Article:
Michael Mischer’s Spicy Mango bar is one of the best-sellers. All photos by B.A. Van Sise.
|WHAT IT IS: Silky, sophisticated Belgian-style chocolate truffles (bonbons) and fruit, nut and toffee-laden chocolate bars.
WHY IT’S DIFFERENT: Made of top-quality Felchlin couverture from Switzerland, a chocolate relatively new to these shores; and creatively enhanced by the chocolatier.
|WHY WE LOVE IT: Beauty and taste! The Felchlin chocolate is superb, glorified by Mischer’s fruit and nut toppings and flavored ganaches.
|WHERE TO BUY IT: Telephone Michael Mischer Chocolates at 1.510.986.1822 (7 days, 12 noon to 9 p.m. Pacific Time).
Michael Mischer Gourmet Chocolate: The Designer Touch
CAPSULE REPORT: Beautiful bars, tasty truffles, and lots of thinking about how to advance the cause of fine chocolate. That’s what you get from Michael Mischer, a European pastry chef long relocated to California. And although the Bay Area has no paucity of fine chocolatiers, Mischer makes his mark with stylish ganache-filled bonbons and innovative chocolate bars that combine dried fruits and nuts, both sweet and savory. He’s not just another designer chocolatier, though: He’s Christian Lacroix.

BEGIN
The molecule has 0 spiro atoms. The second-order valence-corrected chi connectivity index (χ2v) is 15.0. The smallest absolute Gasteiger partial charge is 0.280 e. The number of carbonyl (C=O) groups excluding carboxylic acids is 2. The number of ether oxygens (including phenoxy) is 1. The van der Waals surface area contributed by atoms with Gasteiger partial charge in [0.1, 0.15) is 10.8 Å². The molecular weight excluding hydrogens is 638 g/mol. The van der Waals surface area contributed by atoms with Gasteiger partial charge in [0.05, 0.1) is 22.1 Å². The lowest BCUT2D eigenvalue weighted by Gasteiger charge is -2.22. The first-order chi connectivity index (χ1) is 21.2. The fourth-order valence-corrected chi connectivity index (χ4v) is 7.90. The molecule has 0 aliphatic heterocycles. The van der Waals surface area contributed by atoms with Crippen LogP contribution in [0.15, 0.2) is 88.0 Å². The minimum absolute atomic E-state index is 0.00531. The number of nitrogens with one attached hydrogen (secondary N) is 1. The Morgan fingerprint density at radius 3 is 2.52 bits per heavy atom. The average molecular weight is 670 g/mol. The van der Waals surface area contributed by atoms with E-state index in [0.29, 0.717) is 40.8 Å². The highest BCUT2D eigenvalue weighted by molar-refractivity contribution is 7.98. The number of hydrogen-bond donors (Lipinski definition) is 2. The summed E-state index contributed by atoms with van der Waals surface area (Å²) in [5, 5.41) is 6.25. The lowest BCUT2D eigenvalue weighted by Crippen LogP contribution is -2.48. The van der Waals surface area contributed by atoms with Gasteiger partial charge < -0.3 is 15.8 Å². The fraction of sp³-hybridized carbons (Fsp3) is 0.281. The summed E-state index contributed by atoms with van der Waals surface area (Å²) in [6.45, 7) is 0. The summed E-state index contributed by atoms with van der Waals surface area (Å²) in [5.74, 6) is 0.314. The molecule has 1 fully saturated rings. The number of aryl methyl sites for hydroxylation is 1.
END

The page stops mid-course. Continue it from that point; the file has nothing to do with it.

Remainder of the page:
Try the bittersweet chocolate with cayenne-spiced mango. Or with almonds, spiced with cayenne, salt and garlic—unusual but once you get used to the idea, it’s the cutting edge of great. More traditional-minded chocolate-lovers can bite into the best-sellers: 38% Milk Chocolate With Toffee, 68% With Caramelized Nibs and 72% With Montmorency Cherries. Be sure to buy extras of these: Even though the 3.5-ounce bars are a generous size, they won’t last long. Read more in the full review, below.
More Great Chocolate
|Essence of Chocolate: Recipes for Baking and Cooking with Fine Chocolate, by John Scharffenberger and Robert Steinberg. Just published. America’s preeminent maker of gourmet baking chocolate launches its first cookbook, with more than 100 recipes for classics as well as Chocolate Chunk Challah, a homemade version of Oreos and savory dishes made with chocolate like Tortilla Soup and Chile-Marinated Flank Steak. Click here for more information or to purchase.
|Chocolate Obsession: Confections and Treats to Create and Savor, by Michael Recchiuti and Fran Gage. The top chocolatier makes it possible for amateurs to achieve his artistry in dipped chocolates, truffles and molded chocolates. With his recipes for Earl Grey tea, burnt caramel and tarragon with grapefruit ganaches, plus some delicious baked goods (Recchiuti is also a patissier), this book provides many hours of happiness. Click here for more information or to purchase.